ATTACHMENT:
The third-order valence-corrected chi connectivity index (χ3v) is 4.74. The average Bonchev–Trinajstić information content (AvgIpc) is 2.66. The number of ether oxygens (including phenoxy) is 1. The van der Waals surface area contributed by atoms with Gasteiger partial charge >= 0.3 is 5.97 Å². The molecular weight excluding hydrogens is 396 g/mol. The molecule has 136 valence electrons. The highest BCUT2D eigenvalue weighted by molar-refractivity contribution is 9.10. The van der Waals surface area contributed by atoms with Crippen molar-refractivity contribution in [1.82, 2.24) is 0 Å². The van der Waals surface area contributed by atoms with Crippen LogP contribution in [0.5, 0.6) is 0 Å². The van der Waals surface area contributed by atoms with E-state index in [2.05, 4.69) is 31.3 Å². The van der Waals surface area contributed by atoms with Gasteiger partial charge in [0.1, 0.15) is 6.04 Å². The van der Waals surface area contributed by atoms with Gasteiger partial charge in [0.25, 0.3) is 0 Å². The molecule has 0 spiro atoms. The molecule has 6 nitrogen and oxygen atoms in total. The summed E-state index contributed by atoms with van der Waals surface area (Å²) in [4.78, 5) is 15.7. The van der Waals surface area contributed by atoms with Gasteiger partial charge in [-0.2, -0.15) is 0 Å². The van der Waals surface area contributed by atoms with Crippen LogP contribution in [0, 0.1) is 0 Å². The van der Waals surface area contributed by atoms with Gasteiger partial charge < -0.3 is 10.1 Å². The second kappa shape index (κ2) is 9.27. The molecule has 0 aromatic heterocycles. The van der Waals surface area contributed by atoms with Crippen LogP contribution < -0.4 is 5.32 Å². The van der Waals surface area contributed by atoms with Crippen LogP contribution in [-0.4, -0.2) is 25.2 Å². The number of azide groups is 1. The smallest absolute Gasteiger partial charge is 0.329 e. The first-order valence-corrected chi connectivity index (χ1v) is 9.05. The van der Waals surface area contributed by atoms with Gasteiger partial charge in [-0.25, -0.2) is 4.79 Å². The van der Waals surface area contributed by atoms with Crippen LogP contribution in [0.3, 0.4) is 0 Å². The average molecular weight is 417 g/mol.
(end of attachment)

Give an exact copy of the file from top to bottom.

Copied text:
The third-order valence-corrected chi connectivity index (χ3v) is 4.74. The average Bonchev–Trinajstić information content (AvgIpc) is 2.66. The number of ether oxygens (including phenoxy) is 1. The van der Waals surface area contributed by atoms with Gasteiger partial charge >= 0.3 is 5.97 Å². The molecular weight excluding hydrogens is 396 g/mol. The molecule has 136 valence electrons. The highest BCUT2D eigenvalue weighted by molar-refractivity contribution is 9.10. The van der Waals surface area contributed by atoms with Crippen molar-refractivity contribution in [1.82, 2.24) is 0 Å². The van der Waals surface area contributed by atoms with Crippen LogP contribution in [0.5, 0.6) is 0 Å². The van der Waals surface area contributed by atoms with E-state index in [2.05, 4.69) is 31.3 Å². The van der Waals surface area contributed by atoms with Gasteiger partial charge in [0.1, 0.15) is 6.04 Å². The van der Waals surface area contributed by atoms with Gasteiger partial charge in [0.25, 0.3) is 0 Å². The molecule has 0 spiro atoms. The molecule has 6 nitrogen and oxygen atoms in total. The summed E-state index contributed by atoms with van der Waals surface area (Å²) in [4.78, 5) is 15.7. The van der Waals surface area contributed by atoms with Gasteiger partial charge in [-0.2, -0.15) is 0 Å². The van der Waals surface area contributed by atoms with Crippen LogP contribution in [0, 0.1) is 0 Å². The van der Waals surface area contributed by atoms with Gasteiger partial charge < -0.3 is 10.1 Å². The second kappa shape index (κ2) is 9.27. The molecule has 0 aromatic heterocycles. The van der Waals surface area contributed by atoms with Crippen LogP contribution < -0.4 is 5.32 Å². The van der Waals surface area contributed by atoms with Crippen LogP contribution in [-0.4, -0.2) is 25.2 Å². The number of azide groups is 1. The smallest absolute Gasteiger partial charge is 0.329 e. The first-order valence-corrected chi connectivity index (χ1v) is 9.05. The van der Waals surface area contributed by atoms with Gasteiger partial charge in [-0.25, -0.2) is 4.79 Å². The van der Waals surface area contributed by atoms with Crippen LogP contribution in [0.3, 0.4) is 0 Å². The average molecular weight is 417 g/mol.